Sunday, January 30, 2011

International Print Center NY: For the love of pen, paper and pulp

Enrique Chagoya - Return to Goya No 9 - is that Obama in a frock? Yes it is! 

Chagoya's cheeky seal

I recently discovered the wonderful International Print Center NY, a shrine to all things pulped, pressed and printed - in ways that a camera or traditional brush and canvas are not. The center is non-profit and relies the support of annual auctions and some very generous artist benefactors. For example, the above etching, an edition of 50, was donated by MOMA-lauded printmaking lecturer from San Francisco, Enrique Chagoya, featuring his signature wit and irreverence - in this case, Obama in a frock, and executed in the style of Goya. The Denver Post featured this story of a woman who smashed her way into Chagoya's show in Loveland, denouncing what some locals felt were blasphemous images. Well, as they say, better to be talked about than not talked about ...

My surge of interest in printmaking was inspired by a friend, Kate Holoka, a recent and promising graduate in the field, and a preparator at the University of Michigan Art Museum:


Young printmaker Kate Holoka readies an etching for a waiting customer 
So what is a print? Here, we're not really talking about a giclee - a scanned image pumped out of a computer and sold as a "fine art reproduction." You can think of a giclee as a high-class poster with prices ranging anywhere from $25 to $250 and more, and though it can be legitimately employed by artists - especially digital artists - as the medium of execution for their work, it can also be inflicted on unsuspecting buyers who think they are getting something "original".


According to the useful glossary on the IPCNY site: 

Technically, a print is any image that is transferred from a matrix. A matrix is a physical surface that can be manipulated to hold ink. Most, though not all, matrices are able to print the same image many times.


Kate's printing press - no "push button stuff" here!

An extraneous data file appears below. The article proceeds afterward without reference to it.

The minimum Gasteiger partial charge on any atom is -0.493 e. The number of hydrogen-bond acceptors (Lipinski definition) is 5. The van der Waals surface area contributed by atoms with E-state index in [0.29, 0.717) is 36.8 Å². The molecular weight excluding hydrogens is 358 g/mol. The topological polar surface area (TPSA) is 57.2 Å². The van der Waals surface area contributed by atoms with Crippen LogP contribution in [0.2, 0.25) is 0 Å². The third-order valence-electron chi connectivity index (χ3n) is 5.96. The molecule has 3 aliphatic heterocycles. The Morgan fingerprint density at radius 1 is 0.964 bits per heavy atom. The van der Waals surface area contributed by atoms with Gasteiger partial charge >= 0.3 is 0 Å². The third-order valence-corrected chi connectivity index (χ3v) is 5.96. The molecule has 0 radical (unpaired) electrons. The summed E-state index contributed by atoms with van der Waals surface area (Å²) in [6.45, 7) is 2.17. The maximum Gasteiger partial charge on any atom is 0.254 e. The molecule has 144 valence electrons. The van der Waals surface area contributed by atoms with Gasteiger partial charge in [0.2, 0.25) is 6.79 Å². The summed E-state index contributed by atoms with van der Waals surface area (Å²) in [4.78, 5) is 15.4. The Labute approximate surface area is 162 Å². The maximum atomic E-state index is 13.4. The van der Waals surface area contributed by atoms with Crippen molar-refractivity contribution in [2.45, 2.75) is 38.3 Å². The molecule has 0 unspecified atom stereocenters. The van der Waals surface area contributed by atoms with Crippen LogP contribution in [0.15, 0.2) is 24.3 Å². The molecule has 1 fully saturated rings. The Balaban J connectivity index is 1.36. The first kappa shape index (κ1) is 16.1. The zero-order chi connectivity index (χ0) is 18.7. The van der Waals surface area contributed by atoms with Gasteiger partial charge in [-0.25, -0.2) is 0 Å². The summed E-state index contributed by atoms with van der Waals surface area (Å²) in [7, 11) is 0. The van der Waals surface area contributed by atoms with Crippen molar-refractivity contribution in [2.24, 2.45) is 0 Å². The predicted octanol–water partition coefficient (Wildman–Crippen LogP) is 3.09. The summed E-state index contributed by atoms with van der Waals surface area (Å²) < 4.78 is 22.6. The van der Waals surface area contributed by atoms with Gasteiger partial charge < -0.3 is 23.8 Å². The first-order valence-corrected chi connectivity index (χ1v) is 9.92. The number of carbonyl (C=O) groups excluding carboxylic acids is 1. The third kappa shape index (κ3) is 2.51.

It's the hands-on process we're talking here. At Kate Holoka's new studio, I saw the young artist's investment in her own press, from which she produces etchings painstakingly scratched into a metal plate. A few mouseclicks this ain't! 

Below are some examples I liked from the IPCNY's current show.

"Wintering the Snow" really resonated as I dripped NY slush from my gumboots all over IPCNY's polished concrete floor: 
Grainne Dowling - Wintering with Snow - etching
The tiny print below deserves a mention. Donated by über famous printmeister Jasper Johns, this 24/35 edition is priced at 10-20 times most of the other work in the show: $7500. Why? He's a Big Name; my
Sotheby's past auction catalog with at least two commas in the hammer price of his work says so. My closeup shot (because it isn't much bigger than this jpg) gives little clue as to what it actually is. Who cares? IT'S A JASPER JOHNS.
Jasper Johns - Untitled 2008 - what the hell is it?
War? The Afghan desert?  The Big Dipper?
Who cares -  it's a JASPER JOHNS! 

Distinctly map-like, the evocative little print below reminded me of an aerial view of say, the Gowanus Canal, famously the most polluted little confluence in all of New York. I keep staring into the murky black depths and picture submerged cars, pieces of crane, basketball shoes with laces  tied together ...

John Willis - Blackprint VI  2010 - like a map of an industrial waterway near you

Still in a New York state of mind, I thought the image below must be the Brooklyn or Manhattan or one of the many New York bridges magically lifted from the earth and jettisoned into deep space with some kind of reference to a space station. Perhaps it was all that talk of Sputnik moments in Obama's recent State of the Union address ...

Maya Malachowski Bajak - Bridge - etching. 

Finally, the darkly cheerful comment on the demise of cities below is by an artist who works at Nickelodeon, I was told. "OH",  clearly the antithesis of "HOLLYWOOD" and all its glitz, features peak hour traffic at a standstill, a shaky city skyline (shades of 911?) and most poignantly, a wolf carrying off some Chelsea Pomeranian or Chihuauadoodle or whatever is the latest mutt mutation favored by the modern Manhattan metrosexual ... 

Kit Boyce - Oh - hand tinted woodcut
Prints enable you to start collecting art at a more reasonable pricepoint. Most of these works start around the $300-400 mark. If you consider how many hours you work to earn that amount, and more importantly, what you achieve in that time, you might start to see what a labor of love art is. Even if a work is $5000 (a "lot" of money for most people to drop on something non-essential to staying alive), if an artist is lucky to sell one a month, giving half of that sale price to the gallery, they are still only $30,000/year before tax. Think about that next time you look at a piece of art and say, "that's too expensive!" But make sure you read that "Are You An Art Target?" article above before you spring for a 300 edition Warhol screenprint.

The IPCNY is s non-profit entity, and in many cases, ensures that the artists take all of the profit. So if you're thinking of supporting such a worthy organization, that Jasper Johns (and others) await you!

International Print Center New York
www.ipcny.org
508 West 26th Street, Room 5A
New York, NY 10001
(212) 989-5090, (212) 989-6069 fax, contact@ipcny.org


1 comment:

  1. You have a gift for alliteration. I love "lowbrow loiter." Great pix of Kato-san at work, too.

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